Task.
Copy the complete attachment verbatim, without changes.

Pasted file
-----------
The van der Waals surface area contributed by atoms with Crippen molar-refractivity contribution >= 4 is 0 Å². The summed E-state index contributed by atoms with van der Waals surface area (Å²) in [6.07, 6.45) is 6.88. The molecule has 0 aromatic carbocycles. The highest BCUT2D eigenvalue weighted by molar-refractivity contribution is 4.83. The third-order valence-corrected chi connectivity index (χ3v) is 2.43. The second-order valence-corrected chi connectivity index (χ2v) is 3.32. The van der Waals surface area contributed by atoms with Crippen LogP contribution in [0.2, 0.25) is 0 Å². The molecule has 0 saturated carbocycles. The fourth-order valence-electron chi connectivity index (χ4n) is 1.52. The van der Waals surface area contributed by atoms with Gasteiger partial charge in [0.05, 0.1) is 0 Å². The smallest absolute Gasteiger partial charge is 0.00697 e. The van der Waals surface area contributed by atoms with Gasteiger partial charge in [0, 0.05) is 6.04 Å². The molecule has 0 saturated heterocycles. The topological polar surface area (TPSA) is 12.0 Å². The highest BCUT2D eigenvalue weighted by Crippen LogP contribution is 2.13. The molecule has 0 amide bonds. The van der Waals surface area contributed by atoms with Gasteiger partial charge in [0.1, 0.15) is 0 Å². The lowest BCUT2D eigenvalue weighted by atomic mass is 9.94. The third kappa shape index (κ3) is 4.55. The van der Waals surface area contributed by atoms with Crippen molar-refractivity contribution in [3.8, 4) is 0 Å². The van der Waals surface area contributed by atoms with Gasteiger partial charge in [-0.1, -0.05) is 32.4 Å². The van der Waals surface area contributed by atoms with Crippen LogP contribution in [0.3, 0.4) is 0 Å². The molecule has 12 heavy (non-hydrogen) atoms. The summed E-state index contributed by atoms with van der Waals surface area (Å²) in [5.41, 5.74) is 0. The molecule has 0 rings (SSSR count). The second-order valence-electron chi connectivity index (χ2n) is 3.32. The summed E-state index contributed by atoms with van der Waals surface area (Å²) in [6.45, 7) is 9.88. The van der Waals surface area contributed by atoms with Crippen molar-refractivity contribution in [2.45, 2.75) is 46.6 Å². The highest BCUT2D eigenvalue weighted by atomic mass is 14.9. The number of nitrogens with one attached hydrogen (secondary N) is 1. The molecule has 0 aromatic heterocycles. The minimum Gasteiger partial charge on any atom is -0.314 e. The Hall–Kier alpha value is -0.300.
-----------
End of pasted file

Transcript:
The van der Waals surface area contributed by atoms with Crippen molar-refractivity contribution >= 4 is 0 Å². The summed E-state index contributed by atoms with van der Waals surface area (Å²) in [6.07, 6.45) is 6.88. The molecule has 0 aromatic carbocycles. The highest BCUT2D eigenvalue weighted by molar-refractivity contribution is 4.83. The third-order valence-corrected chi connectivity index (χ3v) is 2.43. The second-order valence-corrected chi connectivity index (χ2v) is 3.32. The van der Waals surface area contributed by atoms with Crippen LogP contribution in [0.2, 0.25) is 0 Å². The molecule has 0 saturated carbocycles. The fourth-order valence-electron chi connectivity index (χ4n) is 1.52. The van der Waals surface area contributed by atoms with Gasteiger partial charge in [0.05, 0.1) is 0 Å². The smallest absolute Gasteiger partial charge is 0.00697 e. The van der Waals surface area contributed by atoms with Gasteiger partial charge in [0, 0.05) is 6.04 Å². The molecule has 0 saturated heterocycles. The topological polar surface area (TPSA) is 12.0 Å². The highest BCUT2D eigenvalue weighted by Crippen LogP contribution is 2.13. The molecule has 0 amide bonds. The van der Waals surface area contributed by atoms with Gasteiger partial charge in [0.1, 0.15) is 0 Å². The lowest BCUT2D eigenvalue weighted by atomic mass is 9.94. The third kappa shape index (κ3) is 4.55. The van der Waals surface area contributed by atoms with Crippen molar-refractivity contribution in [3.8, 4) is 0 Å². The van der Waals surface area contributed by atoms with Gasteiger partial charge in [-0.1, -0.05) is 32.4 Å². The van der Waals surface area contributed by atoms with Crippen LogP contribution in [0.3, 0.4) is 0 Å². The molecule has 12 heavy (non-hydrogen) atoms. The summed E-state index contributed by atoms with van der Waals surface area (Å²) in [5.41, 5.74) is 0. The molecule has 0 rings (SSSR count). The second-order valence-electron chi connectivity index (χ2n) is 3.32. The summed E-state index contributed by atoms with van der Waals surface area (Å²) in [6.45, 7) is 9.88. The van der Waals surface area contributed by atoms with Crippen molar-refractivity contribution in [2.45, 2.75) is 46.6 Å². The highest BCUT2D eigenvalue weighted by atomic mass is 14.9. The number of nitrogens with one attached hydrogen (secondary N) is 1. The molecule has 0 aromatic heterocycles. The minimum Gasteiger partial charge on any atom is -0.314 e. The Hall–Kier alpha value is -0.300.